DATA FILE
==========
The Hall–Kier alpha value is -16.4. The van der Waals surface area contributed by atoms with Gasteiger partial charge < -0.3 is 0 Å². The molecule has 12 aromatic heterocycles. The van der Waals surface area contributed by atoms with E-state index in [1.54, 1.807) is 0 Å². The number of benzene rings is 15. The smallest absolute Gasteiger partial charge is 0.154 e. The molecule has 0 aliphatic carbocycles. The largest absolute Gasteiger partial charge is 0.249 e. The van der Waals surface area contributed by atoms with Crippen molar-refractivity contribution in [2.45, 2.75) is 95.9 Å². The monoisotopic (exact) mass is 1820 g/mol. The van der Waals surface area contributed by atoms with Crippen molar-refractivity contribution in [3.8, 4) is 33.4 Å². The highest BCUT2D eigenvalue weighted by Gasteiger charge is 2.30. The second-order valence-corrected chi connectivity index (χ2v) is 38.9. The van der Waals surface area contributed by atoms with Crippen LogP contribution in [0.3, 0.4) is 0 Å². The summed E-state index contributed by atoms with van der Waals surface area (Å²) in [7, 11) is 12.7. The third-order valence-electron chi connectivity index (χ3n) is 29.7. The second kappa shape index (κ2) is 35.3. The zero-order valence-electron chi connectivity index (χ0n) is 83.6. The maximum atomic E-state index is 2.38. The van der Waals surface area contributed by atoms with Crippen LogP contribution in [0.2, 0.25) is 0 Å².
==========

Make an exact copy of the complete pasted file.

The Hall–Kier alpha value is -16.4. The van der Waals surface area contributed by atoms with Gasteiger partial charge < -0.3 is 0 Å². The molecule has 12 aromatic heterocycles. The van der Waals surface area contributed by atoms with E-state index in [1.54, 1.807) is 0 Å². The number of benzene rings is 15. The smallest absolute Gasteiger partial charge is 0.154 e. The molecule has 0 aliphatic carbocycles. The largest absolute Gasteiger partial charge is 0.249 e. The van der Waals surface area contributed by atoms with Crippen molar-refractivity contribution in [2.45, 2.75) is 95.9 Å². The monoisotopic (exact) mass is 1820 g/mol. The van der Waals surface area contributed by atoms with Crippen molar-refractivity contribution in [3.8, 4) is 33.4 Å². The highest BCUT2D eigenvalue weighted by Gasteiger charge is 2.30. The second-order valence-corrected chi connectivity index (χ2v) is 38.9. The van der Waals surface area contributed by atoms with Crippen LogP contribution in [0.3, 0.4) is 0 Å². The summed E-state index contributed by atoms with van der Waals surface area (Å²) in [7, 11) is 12.7. The third-order valence-electron chi connectivity index (χ3n) is 29.7. The second kappa shape index (κ2) is 35.3. The zero-order valence-electron chi connectivity index (χ0n) is 83.6. The maximum atomic E-state index is 2.38. The van der Waals surface area contributed by atoms with Crippen LogP contribution in [0.2, 0.25) is 0 Å².